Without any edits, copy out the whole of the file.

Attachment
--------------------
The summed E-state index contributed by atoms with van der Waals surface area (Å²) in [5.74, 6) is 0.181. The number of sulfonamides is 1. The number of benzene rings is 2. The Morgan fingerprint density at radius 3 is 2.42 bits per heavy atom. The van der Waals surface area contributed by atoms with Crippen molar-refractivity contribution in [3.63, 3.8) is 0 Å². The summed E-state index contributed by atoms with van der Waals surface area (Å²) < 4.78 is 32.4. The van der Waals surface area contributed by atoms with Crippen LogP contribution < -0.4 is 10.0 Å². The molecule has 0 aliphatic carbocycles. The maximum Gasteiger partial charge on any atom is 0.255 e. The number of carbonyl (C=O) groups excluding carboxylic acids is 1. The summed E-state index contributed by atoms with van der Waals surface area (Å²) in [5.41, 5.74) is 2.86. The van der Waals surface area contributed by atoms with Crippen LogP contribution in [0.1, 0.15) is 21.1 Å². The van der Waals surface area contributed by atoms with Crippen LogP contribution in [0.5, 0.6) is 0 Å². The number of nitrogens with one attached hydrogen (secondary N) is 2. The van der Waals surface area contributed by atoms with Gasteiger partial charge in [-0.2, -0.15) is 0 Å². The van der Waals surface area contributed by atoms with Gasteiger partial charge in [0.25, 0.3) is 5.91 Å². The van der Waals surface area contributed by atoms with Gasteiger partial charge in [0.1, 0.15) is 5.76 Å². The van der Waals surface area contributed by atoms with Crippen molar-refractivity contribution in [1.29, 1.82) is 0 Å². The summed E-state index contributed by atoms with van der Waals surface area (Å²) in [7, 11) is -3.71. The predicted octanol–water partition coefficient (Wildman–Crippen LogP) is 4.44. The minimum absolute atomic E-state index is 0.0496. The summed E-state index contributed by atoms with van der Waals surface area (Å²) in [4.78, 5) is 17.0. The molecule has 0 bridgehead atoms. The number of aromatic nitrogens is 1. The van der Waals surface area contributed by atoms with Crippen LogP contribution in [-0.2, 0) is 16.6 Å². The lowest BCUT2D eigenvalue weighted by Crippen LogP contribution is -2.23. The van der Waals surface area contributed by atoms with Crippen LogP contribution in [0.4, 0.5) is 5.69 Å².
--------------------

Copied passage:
The summed E-state index contributed by atoms with van der Waals surface area (Å²) in [5.74, 6) is 0.181. The number of sulfonamides is 1. The number of benzene rings is 2. The Morgan fingerprint density at radius 3 is 2.42 bits per heavy atom. The van der Waals surface area contributed by atoms with Crippen molar-refractivity contribution in [3.63, 3.8) is 0 Å². The summed E-state index contributed by atoms with van der Waals surface area (Å²) < 4.78 is 32.4. The van der Waals surface area contributed by atoms with Crippen LogP contribution < -0.4 is 10.0 Å². The molecule has 0 aliphatic carbocycles. The maximum Gasteiger partial charge on any atom is 0.255 e. The number of carbonyl (C=O) groups excluding carboxylic acids is 1. The summed E-state index contributed by atoms with van der Waals surface area (Å²) in [5.41, 5.74) is 2.86. The van der Waals surface area contributed by atoms with Crippen LogP contribution in [0.1, 0.15) is 21.1 Å². The van der Waals surface area contributed by atoms with Crippen LogP contribution in [0.5, 0.6) is 0 Å². The number of nitrogens with one attached hydrogen (secondary N) is 2. The van der Waals surface area contributed by atoms with Gasteiger partial charge in [-0.2, -0.15) is 0 Å². The van der Waals surface area contributed by atoms with Gasteiger partial charge in [0.25, 0.3) is 5.91 Å². The van der Waals surface area contributed by atoms with Gasteiger partial charge in [0.1, 0.15) is 5.76 Å². The van der Waals surface area contributed by atoms with Crippen molar-refractivity contribution in [1.29, 1.82) is 0 Å². The summed E-state index contributed by atoms with van der Waals surface area (Å²) in [7, 11) is -3.71. The predicted octanol–water partition coefficient (Wildman–Crippen LogP) is 4.44. The minimum absolute atomic E-state index is 0.0496. The summed E-state index contributed by atoms with van der Waals surface area (Å²) in [4.78, 5) is 17.0. The molecule has 0 bridgehead atoms. The number of aromatic nitrogens is 1. The van der Waals surface area contributed by atoms with Crippen LogP contribution in [-0.2, 0) is 16.6 Å². The lowest BCUT2D eigenvalue weighted by Crippen LogP contribution is -2.23. The van der Waals surface area contributed by atoms with Crippen LogP contribution in [0.4, 0.5) is 5.69 Å².